Tuesday, February 16, 2021


Ageless Gouache on paper 2003
In the early 2000s I painted a series of works on paper that dealt with love, marriage, divorce. I was newly divorced, so my perspective was pretty raw. 

If you are a regular reader - yes, there are no drones in this post!

Part of the series included a series-within-a-series, where I appropriated Titian's early famous work Sacred and Profane Love ,1514 [below]. The painting is at the Borghese Gallery and Museum

Titian Sacred and Profane Love Oil on canvas 118 x 279 cm 1514

Sacred and Profane Love 
There has been much art historical discussion about the meaning of the Titian's painting. Questions like, which female figure represents sacred love, which represents profane love? There are questions over the title given to the painting too. Apparently the title Sacred and Profane Love may not have been recorded until the 17th century. However, there seems to be general consensus, due to various symbols in the painting, that love is a theme. For example, there is a cherub with wings, so it could be Cupid, and the clothed female figure holds a sprig of Myrtle, a symbol of marriage. This figure is also wearing what is considered bridal clothing for the period. And, the near-naked female figure is thought to be Venus, Goddess of  love, beauty, sex and fertility. I remember reading, somewhere, that the painting is a bridal portrait, but unusual for the times, because there is no husband included. Because the two women look very similar, they might represent multiple aspects of the bride - the sacred and profane, romance and lust, defiance and supplication? 

My Appropriations
In my appropriations Ageless and A Different Landscape I have replaced the distant small village, seen in Titian's painting, with modern cityscapes. In 2003, this was reference to me moving from the country to the city, when I got divorced. It could also demonstrate that themes of love traverse time. In Ageless, the dotted line is like a highway, a metaphor perhaps?

In Jigsaw and Love Puzzle the pastorale scene depicted by Titian is abstracted, with the figures merging into the landscape, becoming one with it. I have previously written about Love Puzzle in regard to landscape, and the image of the bride in the landscape. I have a whole other series dwelling on this theme too!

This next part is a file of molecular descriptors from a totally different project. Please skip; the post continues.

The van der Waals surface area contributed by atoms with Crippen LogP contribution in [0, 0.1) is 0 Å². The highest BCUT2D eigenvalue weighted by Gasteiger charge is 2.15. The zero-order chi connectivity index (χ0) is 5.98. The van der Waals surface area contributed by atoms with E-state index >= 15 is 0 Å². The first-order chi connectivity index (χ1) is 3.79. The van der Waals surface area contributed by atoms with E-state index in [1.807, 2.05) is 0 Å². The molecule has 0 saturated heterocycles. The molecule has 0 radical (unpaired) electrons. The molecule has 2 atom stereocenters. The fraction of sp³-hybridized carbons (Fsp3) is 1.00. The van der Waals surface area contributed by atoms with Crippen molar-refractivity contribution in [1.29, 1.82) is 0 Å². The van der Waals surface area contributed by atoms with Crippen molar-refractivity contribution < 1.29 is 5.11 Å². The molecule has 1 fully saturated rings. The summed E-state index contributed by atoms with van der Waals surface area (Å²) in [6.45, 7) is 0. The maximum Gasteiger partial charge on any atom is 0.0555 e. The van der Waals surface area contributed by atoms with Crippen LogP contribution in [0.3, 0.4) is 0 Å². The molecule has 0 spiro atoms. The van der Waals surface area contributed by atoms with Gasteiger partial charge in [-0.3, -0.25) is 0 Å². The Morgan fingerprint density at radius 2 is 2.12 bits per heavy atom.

And, Cupid does not get a gig in any of my Titian-appropriated paintings! I am not sure why...

The face-less women elide the opportunity for portraiture to be considered. There is no gaze. And, in art historical terms this has implications - the history of the female gaze in art is oft discussed. Manet's appropriation of Titian's Venus of Urbino  [1534] to create Olympia [1863] provides just one example of where the significance of the female gaze is scrutinised - from allure to defiance. But in both cases who is the gaze and its inflection meant for. Many would say - men.

Jigsaw Gouache on paper 2003

In Monolithic Matriarchs the women are faceless, except for red circles. For me, in 2003, this indicated strength, a way to solidify the power of matriarchy. There are no gazes to be mistaken as seductive or defiant, no expressions that give away secrets. The six women repeat the figure of the bride in Titian's painting. The repetition reveals the powerfulness of her figure. The morphed shape of Venus is also repeated in the foreground. She forms the landscape on which the monolithic matriarchs are positioned. Love, lust, fertility and sex are not discarded in the matriarchy - they are private. 

So, what does it all mean - its up to you!


                                                Love Puzzle Gouache on paper 2003

                                             A Different Landscape Gouache on paper 2003

                                           Monolithic Matriarchs Gouache on paper 2003